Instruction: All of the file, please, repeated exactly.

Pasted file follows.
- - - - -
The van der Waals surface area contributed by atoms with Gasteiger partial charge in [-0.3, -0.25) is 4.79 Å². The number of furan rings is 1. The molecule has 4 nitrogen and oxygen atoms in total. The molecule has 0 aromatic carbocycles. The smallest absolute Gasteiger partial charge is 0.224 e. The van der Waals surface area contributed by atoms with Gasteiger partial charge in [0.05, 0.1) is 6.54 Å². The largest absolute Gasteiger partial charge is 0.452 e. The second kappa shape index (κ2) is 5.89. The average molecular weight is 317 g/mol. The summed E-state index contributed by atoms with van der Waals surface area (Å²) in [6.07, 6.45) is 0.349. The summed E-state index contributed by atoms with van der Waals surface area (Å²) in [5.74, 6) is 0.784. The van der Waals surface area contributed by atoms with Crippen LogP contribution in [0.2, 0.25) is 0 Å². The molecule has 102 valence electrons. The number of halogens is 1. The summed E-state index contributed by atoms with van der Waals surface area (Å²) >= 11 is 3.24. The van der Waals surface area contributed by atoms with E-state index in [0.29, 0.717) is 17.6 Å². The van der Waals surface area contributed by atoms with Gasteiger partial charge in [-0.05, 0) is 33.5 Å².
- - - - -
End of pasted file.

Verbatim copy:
The van der Waals surface area contributed by atoms with Gasteiger partial charge in [-0.3, -0.25) is 4.79 Å². The number of furan rings is 1. The molecule has 4 nitrogen and oxygen atoms in total. The molecule has 0 aromatic carbocycles. The smallest absolute Gasteiger partial charge is 0.224 e. The van der Waals surface area contributed by atoms with Gasteiger partial charge in [0.05, 0.1) is 6.54 Å². The largest absolute Gasteiger partial charge is 0.452 e. The second kappa shape index (κ2) is 5.89. The average molecular weight is 317 g/mol. The summed E-state index contributed by atoms with van der Waals surface area (Å²) in [6.07, 6.45) is 0.349. The summed E-state index contributed by atoms with van der Waals surface area (Å²) in [5.74, 6) is 0.784. The van der Waals surface area contributed by atoms with Crippen LogP contribution in [0.2, 0.25) is 0 Å². The molecule has 102 valence electrons. The number of halogens is 1. The summed E-state index contributed by atoms with van der Waals surface area (Å²) >= 11 is 3.24. The van der Waals surface area contributed by atoms with E-state index in [0.29, 0.717) is 17.6 Å². The van der Waals surface area contributed by atoms with Gasteiger partial charge in [-0.05, 0) is 33.5 Å².